The attack on Afghanistan
has pushed yet another Cool Toy
I Can't Afford (tm) to the forefront of American media
. The videophone
, which CNN
is proudly announcing each time they use it, is a further refinement of the roving reporter
The videophone doesn't actually have a camera in it; it's really just a satellite uplink station. It's built into a ruggedized equipment case about the size of a double-thick briefcase. When open, a small TFT screen (for monitoring and control) is displayed, along with a telephone handset and a series of input/output jacks. The enterprising reporter takes a feed from his videocamera (or portable editing deck, or Powerbook, or MiniDV cam, etc.) and plugs it into the appropriate jack on the front. Then, he or she picks up the telephone and dials a telephone number back at home base (for CNN, the number was an ISDN number somewhere in New Jersey...looks like Team Banzai has been at it again...). The call is sent from the box directly to a satellite, from whence it is forwarded on to its destination. The ISDN link that results can transmit something like 112 Kbps or twice the speed of a 56K modem (approximately!). The videophone unit contains codecs that compress the video on the fly, squeezing it into whatever pixelated form will fit through the narrow pipe of the ISDN.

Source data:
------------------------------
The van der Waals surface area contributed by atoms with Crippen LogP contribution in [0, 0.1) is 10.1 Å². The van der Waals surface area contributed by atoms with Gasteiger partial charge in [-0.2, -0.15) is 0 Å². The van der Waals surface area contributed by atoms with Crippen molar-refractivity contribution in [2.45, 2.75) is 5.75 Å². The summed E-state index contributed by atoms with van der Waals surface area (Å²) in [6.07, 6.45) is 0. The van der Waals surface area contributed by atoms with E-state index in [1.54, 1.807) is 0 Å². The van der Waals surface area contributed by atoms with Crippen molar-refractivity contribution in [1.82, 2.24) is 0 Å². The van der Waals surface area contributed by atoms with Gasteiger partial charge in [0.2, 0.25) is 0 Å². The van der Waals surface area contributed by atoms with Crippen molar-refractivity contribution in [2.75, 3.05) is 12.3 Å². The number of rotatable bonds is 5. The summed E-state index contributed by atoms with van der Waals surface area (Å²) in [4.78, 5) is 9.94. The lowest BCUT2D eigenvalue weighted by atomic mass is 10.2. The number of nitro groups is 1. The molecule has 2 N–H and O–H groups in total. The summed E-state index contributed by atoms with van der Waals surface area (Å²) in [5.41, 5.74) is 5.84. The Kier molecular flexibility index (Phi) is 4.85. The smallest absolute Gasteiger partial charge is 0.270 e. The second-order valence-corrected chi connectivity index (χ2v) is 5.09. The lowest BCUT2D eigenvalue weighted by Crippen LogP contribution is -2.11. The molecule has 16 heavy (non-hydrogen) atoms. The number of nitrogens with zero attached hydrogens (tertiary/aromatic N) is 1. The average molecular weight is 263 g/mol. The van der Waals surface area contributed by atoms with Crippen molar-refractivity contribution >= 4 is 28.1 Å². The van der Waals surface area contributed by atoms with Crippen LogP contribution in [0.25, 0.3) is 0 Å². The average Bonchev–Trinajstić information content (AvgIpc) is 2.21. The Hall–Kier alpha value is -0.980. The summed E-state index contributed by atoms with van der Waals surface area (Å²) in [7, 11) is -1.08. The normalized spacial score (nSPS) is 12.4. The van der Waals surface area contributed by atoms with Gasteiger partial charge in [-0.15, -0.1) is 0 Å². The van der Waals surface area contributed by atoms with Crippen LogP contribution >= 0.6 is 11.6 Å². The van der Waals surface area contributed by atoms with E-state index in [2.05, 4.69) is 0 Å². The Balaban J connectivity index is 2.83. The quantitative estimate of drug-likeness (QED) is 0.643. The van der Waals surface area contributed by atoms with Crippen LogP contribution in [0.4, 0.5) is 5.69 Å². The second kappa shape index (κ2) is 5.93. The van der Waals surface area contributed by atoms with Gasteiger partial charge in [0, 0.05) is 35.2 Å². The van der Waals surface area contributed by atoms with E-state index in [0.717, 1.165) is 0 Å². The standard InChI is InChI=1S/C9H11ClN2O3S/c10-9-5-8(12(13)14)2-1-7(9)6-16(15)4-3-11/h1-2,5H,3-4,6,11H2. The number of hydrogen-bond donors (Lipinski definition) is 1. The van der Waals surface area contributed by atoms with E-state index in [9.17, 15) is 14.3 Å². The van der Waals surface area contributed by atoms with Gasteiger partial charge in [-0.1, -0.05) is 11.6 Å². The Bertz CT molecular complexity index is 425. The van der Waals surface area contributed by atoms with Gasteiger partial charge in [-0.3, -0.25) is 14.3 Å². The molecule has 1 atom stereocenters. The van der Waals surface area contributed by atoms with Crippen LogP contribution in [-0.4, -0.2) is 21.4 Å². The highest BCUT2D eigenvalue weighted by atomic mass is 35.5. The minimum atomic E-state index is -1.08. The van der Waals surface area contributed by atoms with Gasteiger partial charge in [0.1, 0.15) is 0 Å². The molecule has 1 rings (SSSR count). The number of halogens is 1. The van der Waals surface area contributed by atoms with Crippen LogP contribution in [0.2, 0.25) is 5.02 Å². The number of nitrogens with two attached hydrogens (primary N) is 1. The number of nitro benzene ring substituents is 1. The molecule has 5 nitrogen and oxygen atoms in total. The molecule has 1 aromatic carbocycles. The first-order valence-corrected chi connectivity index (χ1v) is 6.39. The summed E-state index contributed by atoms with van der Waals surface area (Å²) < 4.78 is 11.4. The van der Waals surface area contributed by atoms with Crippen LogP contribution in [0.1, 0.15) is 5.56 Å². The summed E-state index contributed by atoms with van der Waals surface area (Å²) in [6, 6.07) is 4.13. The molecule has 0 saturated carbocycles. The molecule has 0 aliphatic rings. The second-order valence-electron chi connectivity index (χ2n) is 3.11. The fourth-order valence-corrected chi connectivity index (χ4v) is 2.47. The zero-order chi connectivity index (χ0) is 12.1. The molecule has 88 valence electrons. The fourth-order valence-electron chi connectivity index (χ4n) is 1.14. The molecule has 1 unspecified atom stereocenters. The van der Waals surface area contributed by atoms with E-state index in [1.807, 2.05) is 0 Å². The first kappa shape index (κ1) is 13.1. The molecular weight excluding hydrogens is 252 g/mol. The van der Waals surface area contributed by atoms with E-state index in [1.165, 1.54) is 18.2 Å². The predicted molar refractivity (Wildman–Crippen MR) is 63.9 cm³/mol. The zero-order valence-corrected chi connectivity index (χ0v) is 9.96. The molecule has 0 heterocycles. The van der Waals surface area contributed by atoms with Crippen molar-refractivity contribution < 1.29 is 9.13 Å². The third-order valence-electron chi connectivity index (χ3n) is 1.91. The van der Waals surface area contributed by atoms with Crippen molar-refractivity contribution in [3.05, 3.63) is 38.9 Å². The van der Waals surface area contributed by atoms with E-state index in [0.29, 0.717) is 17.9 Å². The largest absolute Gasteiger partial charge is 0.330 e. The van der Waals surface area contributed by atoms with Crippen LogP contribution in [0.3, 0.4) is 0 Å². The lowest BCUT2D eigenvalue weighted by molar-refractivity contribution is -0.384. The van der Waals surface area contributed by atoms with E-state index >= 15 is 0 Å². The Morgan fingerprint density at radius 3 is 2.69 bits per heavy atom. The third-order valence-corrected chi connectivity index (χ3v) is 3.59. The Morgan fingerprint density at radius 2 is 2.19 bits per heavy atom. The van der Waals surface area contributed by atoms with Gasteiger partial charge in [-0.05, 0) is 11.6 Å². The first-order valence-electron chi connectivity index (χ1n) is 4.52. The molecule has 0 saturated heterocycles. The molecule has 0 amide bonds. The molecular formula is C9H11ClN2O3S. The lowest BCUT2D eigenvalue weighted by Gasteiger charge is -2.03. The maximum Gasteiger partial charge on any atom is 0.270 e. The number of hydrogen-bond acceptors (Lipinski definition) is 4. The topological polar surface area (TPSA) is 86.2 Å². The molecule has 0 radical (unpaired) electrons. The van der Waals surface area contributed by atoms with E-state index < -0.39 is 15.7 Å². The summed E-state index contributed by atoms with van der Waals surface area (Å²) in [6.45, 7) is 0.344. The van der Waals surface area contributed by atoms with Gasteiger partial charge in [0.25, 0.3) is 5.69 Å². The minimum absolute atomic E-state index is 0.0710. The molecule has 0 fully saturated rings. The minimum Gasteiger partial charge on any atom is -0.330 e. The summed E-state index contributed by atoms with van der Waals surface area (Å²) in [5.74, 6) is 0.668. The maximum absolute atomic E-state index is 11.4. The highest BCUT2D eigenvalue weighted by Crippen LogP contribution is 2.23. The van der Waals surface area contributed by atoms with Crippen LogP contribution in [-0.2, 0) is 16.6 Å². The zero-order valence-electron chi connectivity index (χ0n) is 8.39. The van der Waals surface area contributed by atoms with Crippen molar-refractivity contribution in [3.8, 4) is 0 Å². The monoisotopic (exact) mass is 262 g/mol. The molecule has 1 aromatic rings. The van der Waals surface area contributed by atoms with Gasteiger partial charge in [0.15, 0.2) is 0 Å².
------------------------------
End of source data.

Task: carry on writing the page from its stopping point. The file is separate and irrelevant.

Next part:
While the quality leaves something to be desired, especially if the video contains scenes with lots of movement, this does enable any reporter anywhere on the planet to drop the thing down, dial and submit live video and audio to the folks back home. A voice channel runs back to the videophone so that the correspondent can coordinate with base, or converse on-air with anchors. The whole thing runs off either internal rechargeable batteries or the bandolier of Li-Polymers the cameraman is likely toting anyway.
The videophone was first used in actual broadcasting (I think) during the U.S.S. Cole incident, when one reporting team had one in use. Immediately after that, the manufacturers sold twice as many as they'd sold in sum so far within the space of a week. At around $15,000 US total for the unit, they are a remarkably cheap piece of field gear.
Now, if I wasn't too lazy to get my shiftless ass down to Antarctica, I could use one of those to talk to penguins...
know, I know, you wanted to know where to get one like The Jetsons had. I dunno, but there are some promising looking ones using linux coming out. Troll slashdot for a while, you'll see them...Or, of course, you could spend serious lettuce and buy a PictureTel. But then you'd only be able to talk to big faceless entities like The RAND Corporation and General Electric.